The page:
In ‘Napoli Napoli Napoli,’ the artist captures images of community and kinship on the Italian coast
Twelve years ago, photographer Brett Lloyd found himself lost under the streetlights of Porta Nolana. Boarding the wrong train took him to Naples, which soon became his second home and artistic muse. Lloyd’s love for the Italian city now dominates his portfolio of models, who look like they were sculpted by the Renaissance greats. Although he’s from Yorkshire, the artist’s name has become synonymous with daydreams of summers spent on Italy’s southwest coast.
Those fantasies have taken tangible form in a 135-page edition, published by Möreal Books. Lloyd transformed his last four summers into Napoli Napoli Napoli, a project that captures the more tranquil subset of Neapolitan life, an escape from the harsh realities of living in a crowded, working-class city. From dawn to dusk, the sea is a place of intimacy and kinship.
Lloyd showcases the raw beauty of the friends, romances, and ancient remains he encountered on his journey through black-and-white vignettes. Candid images of locals are intertwined with staged portraits as Lloyd transitions from the role of observer to participant in the city’s community. The faces featured are both old and young, with backdrops ranging from the tide to the shore to hidden caves. Lovers cuddle in the sand, mischievous teenagers share laughs, and splashes ripple from euphoric dives.
For Document, Lloyd digs deeper into his photographic love letter to Italy’s oceanfront.
Madison Bulnes: When did you first fall in love with Naples?
Brett Lloyd: I first visited in 2009, on my way to the Amalfi Coast. I arrived late at the train station from Rome and missed my connection to Sorrento. I was forced to look for a place to stay the night. I had left my passport in Rome, and the hotels wouldn’t let me take a room without it, so I happily spent my night on the streets, exploring until the sun came up. That was the night I fell in love with the city.
Madison: How do you continue to find new things about the city that keep your interest alive?
Brett: I’ve barely scratched the surface. Since it’s a port city, Naples has been invaded many times, with each invasion and subsequent colony leaving its mark on buildings, districts, and faces.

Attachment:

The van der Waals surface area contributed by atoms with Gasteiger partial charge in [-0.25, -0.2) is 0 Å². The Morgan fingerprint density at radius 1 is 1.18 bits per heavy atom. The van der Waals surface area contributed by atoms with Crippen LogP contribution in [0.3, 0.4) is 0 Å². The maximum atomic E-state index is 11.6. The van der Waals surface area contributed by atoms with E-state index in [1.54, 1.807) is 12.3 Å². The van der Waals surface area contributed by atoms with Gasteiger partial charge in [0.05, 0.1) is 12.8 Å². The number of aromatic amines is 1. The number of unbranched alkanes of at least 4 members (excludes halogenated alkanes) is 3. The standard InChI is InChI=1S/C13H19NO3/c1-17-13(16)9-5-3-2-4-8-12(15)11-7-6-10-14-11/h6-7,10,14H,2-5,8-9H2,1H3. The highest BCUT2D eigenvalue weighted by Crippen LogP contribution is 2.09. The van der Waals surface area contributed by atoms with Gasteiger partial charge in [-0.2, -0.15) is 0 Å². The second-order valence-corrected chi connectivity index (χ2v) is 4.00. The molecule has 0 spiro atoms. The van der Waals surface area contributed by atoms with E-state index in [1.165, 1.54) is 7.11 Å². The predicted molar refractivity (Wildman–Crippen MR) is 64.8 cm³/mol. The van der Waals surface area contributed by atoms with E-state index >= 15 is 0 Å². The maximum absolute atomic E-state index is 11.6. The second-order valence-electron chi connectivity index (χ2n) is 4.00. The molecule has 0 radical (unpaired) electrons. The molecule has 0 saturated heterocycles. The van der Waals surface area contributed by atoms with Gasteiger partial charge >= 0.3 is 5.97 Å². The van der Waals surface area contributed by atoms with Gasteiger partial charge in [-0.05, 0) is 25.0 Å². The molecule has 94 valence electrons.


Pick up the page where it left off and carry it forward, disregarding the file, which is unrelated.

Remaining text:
Madison: Why do you find yourself returning to Naples’s beaches every summer? What does the city offer that is unique to and different from others you’ve spent time in?
Brett: After 12 years, Napels [feels] like my family. And I’m a history buff, so I learn [something new] about the coastline each time I visit. From the Roman ruins of Baia and Pompeii to the Greek temples at Paestum, there is something about the overstimulation and multi-use of the city’s beaches that provide endless intrigue.
Madison: What is the cathartic power you find around the sea?
Brett: The sea offers a few hours each day where locals have time between jobs or family duties to grab a towel and run a hundred meters into the water for a quick bath, away from the densely populated, working-class quarters of the city. Not only is the water cathartic, but the views out to the islands of Capri and Ischia are, too—the views over to the formidable Vesuvius or, my favorite, back up to the Castel Sant’Elmo.
Madison: Why did you choose to capture the season with black-and-white film?
Brett: In 2016, I made a smaller, colored book about Naples: Scugnizzi. It was nice to present a different aesthetic [this time]. My next book will [consist of] full-color iPhone and digital pictures. As a photographer, I’m more than happy to swap and change my moods and cameras. I am a classicist at heart—Napoli Napoli Napoli being in black-and-white brings the book into the ancient city.
Madison: What is a typical day like in Naples?
Brett: Wake up at 6 a.m. to meet the fisherman in Santa Lucia, and go out to collect mussels, clams, and calamari. Arrive back on shore to meet the old men who are the first on the rocks sunbathing; you are treated to a concert every morning, as they love to sing in the water. Long lunches with lots of wine and limoncello, and after, I’m drunk enough to have the courage to shoot more volatile beaches and characters. Dutch courage. In the afternoon, we are all sunbathing. I take some more romantic portraits when the beauties on the rocks are tired out and in a reflective mood.